Advising is a core component of the undergraduate program in Physics. All physics majors, whether their resident department is Physics or not, hold several meetings with their advisor early in their career and create an Academic Plan. The idea behind the requirement for this Plan reflects our goal that the students take responsibility for developing a comprehensive map of their own academic goals, thus linking all their curricular and other intellectual and artistic interests. Thereby, the Plan reflects their Major, Minor, and other goals and dreams. This does not always come easy to the student, and we provide whatever assistance is needed until everybody – student and advisor – is satisfied. In subsequent semesters, the Academic Plan is regularly revisited and modified as necessary.
There are several tangible benefits of this requirement: Students know well before graduation exactly which courses are required, thus preventing unpleasant surprises in their Senior year. If they seek double Majors or a double degree, we help the students to include their additional Major carefully into their Plan – so they are quite prepared when going to the other department.
We know from students who followed this scheme – starting with the Class of 2004 – that this model not only works but is indeed giving them a true sense of ownership and responsibility for their academic and extra-curricular development.
For students that may face some difficulty in pursuing their intended curriculum, a Sustained and Intensive Advising Program (SIAP) has been established. All students – first year and beyond – that fall under SIAP are even more frequently advised than under the conventional Academic Plan system, and their progress is regularly monitored. In SIAP, we typically focus on issues that students may face who come from diverse backgrounds and may have some difficulties adjusting from highschool – where they may have been bored – to college life: Time management; style of study; seeking help from instructors or TAs and of support structures such as the Physics Upper Class Course Center (PUCCC); peer tutoring, etc.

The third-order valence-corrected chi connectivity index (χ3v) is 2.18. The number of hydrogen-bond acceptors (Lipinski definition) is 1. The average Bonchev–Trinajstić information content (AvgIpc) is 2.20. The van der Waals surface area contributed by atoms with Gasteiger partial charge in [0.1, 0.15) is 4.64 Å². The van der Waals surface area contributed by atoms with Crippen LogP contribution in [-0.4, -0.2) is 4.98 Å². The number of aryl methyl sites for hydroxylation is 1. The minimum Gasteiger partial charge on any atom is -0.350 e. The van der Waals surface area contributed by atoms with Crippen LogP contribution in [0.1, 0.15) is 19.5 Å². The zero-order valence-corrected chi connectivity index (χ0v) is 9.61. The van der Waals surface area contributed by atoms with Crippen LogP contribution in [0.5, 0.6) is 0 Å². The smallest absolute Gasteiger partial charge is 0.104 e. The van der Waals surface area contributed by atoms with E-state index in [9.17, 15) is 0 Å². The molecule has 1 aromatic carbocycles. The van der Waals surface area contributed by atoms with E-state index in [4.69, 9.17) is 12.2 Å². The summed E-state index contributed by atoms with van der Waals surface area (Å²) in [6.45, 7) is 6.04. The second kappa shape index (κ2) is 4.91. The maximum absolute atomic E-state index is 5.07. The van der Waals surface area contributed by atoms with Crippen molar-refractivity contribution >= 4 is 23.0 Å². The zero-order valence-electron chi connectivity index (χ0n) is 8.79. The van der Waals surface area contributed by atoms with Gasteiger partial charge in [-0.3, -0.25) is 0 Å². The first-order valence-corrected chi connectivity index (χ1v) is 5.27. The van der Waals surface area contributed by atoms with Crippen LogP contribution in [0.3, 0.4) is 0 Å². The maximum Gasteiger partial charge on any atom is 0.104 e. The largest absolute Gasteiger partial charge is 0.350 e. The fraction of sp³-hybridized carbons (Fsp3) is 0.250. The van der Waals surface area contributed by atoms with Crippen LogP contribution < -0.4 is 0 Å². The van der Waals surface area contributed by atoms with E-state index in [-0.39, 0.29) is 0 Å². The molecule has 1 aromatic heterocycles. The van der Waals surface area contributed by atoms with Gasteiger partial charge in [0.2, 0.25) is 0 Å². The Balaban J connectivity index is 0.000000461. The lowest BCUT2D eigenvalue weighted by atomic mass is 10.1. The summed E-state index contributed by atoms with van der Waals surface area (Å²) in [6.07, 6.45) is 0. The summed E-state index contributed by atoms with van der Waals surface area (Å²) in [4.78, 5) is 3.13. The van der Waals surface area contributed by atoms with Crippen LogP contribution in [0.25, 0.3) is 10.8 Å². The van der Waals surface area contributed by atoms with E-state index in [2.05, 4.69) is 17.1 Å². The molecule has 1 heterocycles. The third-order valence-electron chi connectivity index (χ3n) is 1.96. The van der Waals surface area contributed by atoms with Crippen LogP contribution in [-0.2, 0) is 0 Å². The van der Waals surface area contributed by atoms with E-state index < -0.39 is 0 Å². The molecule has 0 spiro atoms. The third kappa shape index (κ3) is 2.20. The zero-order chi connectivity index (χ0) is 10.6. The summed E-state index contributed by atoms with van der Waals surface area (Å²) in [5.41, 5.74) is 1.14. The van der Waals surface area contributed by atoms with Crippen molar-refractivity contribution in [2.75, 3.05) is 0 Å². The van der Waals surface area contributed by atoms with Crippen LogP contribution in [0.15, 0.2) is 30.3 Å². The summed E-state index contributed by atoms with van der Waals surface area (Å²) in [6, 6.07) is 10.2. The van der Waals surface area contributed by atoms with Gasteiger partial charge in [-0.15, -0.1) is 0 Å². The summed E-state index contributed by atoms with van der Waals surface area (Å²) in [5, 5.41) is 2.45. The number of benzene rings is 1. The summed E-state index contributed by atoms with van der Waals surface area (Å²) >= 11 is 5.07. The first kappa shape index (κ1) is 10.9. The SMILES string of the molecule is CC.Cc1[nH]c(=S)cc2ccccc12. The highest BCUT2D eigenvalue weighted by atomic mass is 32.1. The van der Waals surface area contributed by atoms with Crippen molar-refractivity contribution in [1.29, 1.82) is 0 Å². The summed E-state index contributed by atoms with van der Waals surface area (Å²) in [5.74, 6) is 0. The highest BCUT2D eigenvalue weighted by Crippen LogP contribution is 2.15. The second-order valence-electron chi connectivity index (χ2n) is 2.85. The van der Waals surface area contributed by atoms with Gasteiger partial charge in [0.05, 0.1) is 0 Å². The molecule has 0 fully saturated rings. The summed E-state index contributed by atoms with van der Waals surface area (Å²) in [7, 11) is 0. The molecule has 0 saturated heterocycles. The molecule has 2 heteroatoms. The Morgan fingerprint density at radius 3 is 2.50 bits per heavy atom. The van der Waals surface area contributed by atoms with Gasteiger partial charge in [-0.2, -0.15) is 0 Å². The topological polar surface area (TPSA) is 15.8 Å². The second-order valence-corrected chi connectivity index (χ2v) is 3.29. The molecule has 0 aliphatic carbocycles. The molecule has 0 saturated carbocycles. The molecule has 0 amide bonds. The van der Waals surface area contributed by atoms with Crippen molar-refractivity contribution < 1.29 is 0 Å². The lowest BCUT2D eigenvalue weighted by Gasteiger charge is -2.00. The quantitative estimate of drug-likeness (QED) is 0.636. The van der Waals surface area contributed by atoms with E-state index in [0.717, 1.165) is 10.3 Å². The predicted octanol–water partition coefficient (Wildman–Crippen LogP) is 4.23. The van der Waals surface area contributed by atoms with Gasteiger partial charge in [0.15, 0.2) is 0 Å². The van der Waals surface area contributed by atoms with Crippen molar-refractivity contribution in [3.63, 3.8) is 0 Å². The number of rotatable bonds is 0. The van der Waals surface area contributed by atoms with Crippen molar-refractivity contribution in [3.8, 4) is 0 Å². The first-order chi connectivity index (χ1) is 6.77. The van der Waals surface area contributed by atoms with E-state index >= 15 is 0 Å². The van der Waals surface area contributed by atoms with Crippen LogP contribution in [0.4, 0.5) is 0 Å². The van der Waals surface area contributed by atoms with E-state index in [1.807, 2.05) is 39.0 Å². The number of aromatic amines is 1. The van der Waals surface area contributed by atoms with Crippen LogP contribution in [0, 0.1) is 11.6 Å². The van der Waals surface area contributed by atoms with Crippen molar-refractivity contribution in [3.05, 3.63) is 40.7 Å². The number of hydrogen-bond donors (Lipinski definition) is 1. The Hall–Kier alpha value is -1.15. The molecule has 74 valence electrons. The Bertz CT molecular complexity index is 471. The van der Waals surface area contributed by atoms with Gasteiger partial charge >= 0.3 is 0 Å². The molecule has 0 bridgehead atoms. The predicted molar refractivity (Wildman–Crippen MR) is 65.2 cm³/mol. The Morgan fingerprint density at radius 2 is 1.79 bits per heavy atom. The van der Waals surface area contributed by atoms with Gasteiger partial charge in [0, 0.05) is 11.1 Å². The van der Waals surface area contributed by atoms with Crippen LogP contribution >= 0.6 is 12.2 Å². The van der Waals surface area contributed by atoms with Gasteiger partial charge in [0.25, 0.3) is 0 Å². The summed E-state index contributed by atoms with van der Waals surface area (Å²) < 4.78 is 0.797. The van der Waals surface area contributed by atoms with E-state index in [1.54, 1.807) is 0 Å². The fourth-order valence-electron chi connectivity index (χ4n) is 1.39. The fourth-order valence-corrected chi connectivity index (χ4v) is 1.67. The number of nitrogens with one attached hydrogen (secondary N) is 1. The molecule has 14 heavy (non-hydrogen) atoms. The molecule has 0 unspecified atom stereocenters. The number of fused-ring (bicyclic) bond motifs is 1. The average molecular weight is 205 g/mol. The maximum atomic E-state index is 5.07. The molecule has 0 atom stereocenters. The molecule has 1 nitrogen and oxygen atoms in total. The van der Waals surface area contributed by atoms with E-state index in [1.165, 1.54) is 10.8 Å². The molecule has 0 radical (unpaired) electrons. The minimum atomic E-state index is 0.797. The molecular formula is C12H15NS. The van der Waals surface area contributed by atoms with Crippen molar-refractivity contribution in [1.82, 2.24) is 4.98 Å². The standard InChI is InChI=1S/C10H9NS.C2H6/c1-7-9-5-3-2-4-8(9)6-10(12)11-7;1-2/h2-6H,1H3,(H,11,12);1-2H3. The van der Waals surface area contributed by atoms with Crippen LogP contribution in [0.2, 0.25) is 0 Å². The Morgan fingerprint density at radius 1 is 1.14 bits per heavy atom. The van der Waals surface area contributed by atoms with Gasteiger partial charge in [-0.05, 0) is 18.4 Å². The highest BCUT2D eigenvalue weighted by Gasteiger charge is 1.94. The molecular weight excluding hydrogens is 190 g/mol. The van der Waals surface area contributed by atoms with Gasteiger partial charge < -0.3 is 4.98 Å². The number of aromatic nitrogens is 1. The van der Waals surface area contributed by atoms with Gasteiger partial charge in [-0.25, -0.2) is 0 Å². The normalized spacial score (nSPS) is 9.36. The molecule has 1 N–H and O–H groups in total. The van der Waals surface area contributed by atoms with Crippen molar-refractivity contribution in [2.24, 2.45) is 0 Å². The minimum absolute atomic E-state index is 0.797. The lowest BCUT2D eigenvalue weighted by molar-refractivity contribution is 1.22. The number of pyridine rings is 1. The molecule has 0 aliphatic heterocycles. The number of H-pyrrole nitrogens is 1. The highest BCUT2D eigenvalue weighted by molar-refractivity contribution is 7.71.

For a few students, discussions may reveal that they are held back by emotional issues. If this is the case, we work with the CMU Student Health Center to identify problems and find solutions. In extreme cases, students may be advised to seek help from a psychiatrist, but most cases can be solved in more gentle ways. For example, a student may like physics romantically but does not realistically judge what it takes to be successful (long hours, love for math, grinding on a hard problems even when it's not clear why they are relevant at this moment, etc.). In such cases, we advise the student on other careers or majors; they are sent to the CMU Career Center to take an interest inventory test and may be referred to other departments.
Whatever the student's problem: We care!
The benefits of our approach to advising and mentoring are also tangible: Our program is broadly recognized as a model by peer institutions, and it is growing. Our graduation rates are among the strongest in the nation. A few years ago in a 3-year survey of graduation rates, the American Institute of Physics (AIP) placed CMU Physics at #5 among Ph.D.-granting programs, when normalized to the small size of Carnegie Mellon as an institution. At that time, we had a 3-year average of 31 graduates. At present, our class size has stabilized in the 40s, and our strong placement record provides another metric of success.
Our attitude of being challenging but at the same time supportive and encouraging, paired with creating a strong sense of community, has been broadly applauded by our graduates since its introduction in 2001. We believe that college should be a place where freshmen grow into a mature, independent, responsible and confident individuals.
And indeed, at Carnegie Mellon Physics, they are!